Can you see the problem here already? Would you treat a child, a pet or even your house plant this way? Would you give it half the nutrients, sunlight and time it needed, not because you don’t have it, but because you’re not sure it’ll work out?

Your dream is a living thing. It’s needs all the nutrients it can get to thrive. Giving it only half of what it needs, hedging our bets, will make it sickly, just as surely as it will a child, pet, or a favorite plant. It’s hard to get something going when it’s only at half power.

Not her. She bet on herself, and went all in. And over time it paid off. There were posts about doubling her business in a year. And podcasts later discussing how she had turned her business in to 6 figures in just two years, even in a recession. You see, you have to be willing to bet on yourself in order to get lucky.

Rule No #2 of Lucky Ladies: Go all in on your dream. Give it what it needs to fully thrive. No more hedging your bets or half-assing your dream.

Then there was that one last lesson staring me in the face on her blog and websites and business social media feeds. Glaringly obvious. The one that left me feeling like I had egg on my face.

She had an amazing life. She traveled. She went on wine tastings. Ate gorgeous meals. She met up with friends in Aspen. She hosted retreats at the Ritz Carlton. She learned things just for the sheer pleasure of it. She read good books. She flirted with sexy foreigners.

If she wasn’t so damn likable I might have started hating her for it, staring at all week as I was. She was living the life, while pursuing her dream.

Meanwhile, I was grinding every damn day. That was my ace in the hole: My willingness to work 7 days a week and forgo all the pleasures of life. It was how I was planning to get lucky.

Play? Fun? That comes later. Try doing that stuff now and you’ll never make it to your dream. Or so I thought (and quite frankly had been told). But it sure didn’t look like living with joie de vivre was hurting her bottom line.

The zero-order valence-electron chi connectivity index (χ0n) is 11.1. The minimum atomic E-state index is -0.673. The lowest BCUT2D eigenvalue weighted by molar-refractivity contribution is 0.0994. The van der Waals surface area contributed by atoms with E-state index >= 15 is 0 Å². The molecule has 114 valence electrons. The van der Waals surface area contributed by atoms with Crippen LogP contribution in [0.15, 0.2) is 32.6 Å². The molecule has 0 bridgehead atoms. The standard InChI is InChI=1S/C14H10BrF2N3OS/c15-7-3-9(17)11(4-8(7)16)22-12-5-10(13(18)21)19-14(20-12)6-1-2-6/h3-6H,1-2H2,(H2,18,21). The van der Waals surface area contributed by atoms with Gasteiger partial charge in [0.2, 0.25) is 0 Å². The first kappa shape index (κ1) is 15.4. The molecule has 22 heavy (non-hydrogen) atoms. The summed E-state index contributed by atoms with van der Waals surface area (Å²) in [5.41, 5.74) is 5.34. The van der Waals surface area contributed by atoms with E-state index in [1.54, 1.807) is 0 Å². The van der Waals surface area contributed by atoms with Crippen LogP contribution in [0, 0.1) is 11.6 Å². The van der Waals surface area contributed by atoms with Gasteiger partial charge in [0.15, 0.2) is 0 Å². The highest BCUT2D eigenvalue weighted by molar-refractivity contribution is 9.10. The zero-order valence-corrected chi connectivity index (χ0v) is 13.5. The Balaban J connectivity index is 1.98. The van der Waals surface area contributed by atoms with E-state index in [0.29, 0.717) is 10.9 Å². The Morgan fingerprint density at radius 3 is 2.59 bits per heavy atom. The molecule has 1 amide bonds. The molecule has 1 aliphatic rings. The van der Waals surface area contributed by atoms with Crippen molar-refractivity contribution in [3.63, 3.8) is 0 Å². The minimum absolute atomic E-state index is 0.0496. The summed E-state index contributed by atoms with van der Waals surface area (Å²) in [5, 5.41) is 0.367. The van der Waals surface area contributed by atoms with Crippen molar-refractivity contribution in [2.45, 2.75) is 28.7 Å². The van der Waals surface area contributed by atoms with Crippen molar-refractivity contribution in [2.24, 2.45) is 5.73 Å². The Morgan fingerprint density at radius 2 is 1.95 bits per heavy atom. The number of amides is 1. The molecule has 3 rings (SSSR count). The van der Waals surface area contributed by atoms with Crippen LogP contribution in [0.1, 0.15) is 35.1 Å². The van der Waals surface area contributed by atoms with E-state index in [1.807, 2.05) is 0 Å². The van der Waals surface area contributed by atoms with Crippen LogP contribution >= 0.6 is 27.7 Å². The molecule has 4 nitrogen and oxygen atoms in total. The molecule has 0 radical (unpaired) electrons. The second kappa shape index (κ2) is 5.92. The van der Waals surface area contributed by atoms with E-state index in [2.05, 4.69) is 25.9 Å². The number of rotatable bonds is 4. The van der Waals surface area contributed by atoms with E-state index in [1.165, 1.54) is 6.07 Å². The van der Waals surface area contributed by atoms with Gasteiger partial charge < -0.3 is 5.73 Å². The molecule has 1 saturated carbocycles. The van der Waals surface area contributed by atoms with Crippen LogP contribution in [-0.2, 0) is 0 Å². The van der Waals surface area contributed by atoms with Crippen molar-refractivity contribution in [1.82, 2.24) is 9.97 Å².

In fact, she was prolific, she had more programs online then many of the other women in her field. Her blog posts and podcasts came out with stunning consistency. She had thriving social media accounts and a Facebook community that was unrivaled. Not only that, but her programs had that little something something others didn’t, as she was able to incorporate her joy and playfulness into them.

And it worked . She was incredibly magnetic. People could see she was having the time of her life and they wanted to be a part of it. In fact, they wanted to figure out how to cultivate it for themselves. Apparently, joie de vivre makes a pretty good business plan, and living with joy can make you very very lucky.

It makes sense. When I had put pressure on myself to put my life on hold, it was with the idea that it was for a year. A stiff price to pay, but now? Knowing this could really take up to 10 years? Unthinkable.

Rule #3 of Lucky Ladies: Stop putting your life on hold. Your life and your dream feed each other. Starve one and you will starve the other.

And with that, I decided to stop digging. I wanted a life of joie de vivre, and I could see that by not giving my dream the time it really needed, not going all in and giving it the resources it needed, and putting my life on hold I was making sure I would NEVER get lucky. In fact, it was a recipe for quitting way too soon.

So, I’m going to do something kind of glorious and factor joie de vivre into my business, I’m going to bet on myself, and I’m going to show up for the long haul. It’s just how I get lucky, now, too. And I hope you consider doing the same. And with that. It’s time to sign off. There’s a great glass of wine, and bubble bath with my name on them. ;)



Mar 29, 2021

Desiree, this is wonderful! And you are so right about our mentor! I love this and am glad to be watching you launch this adventure!

Desirée Sommer
Desirée Sommer
Mar 29, 2021
Replying to

Jean, thank you so much for finding me, and reading the latest post! It means so much to me!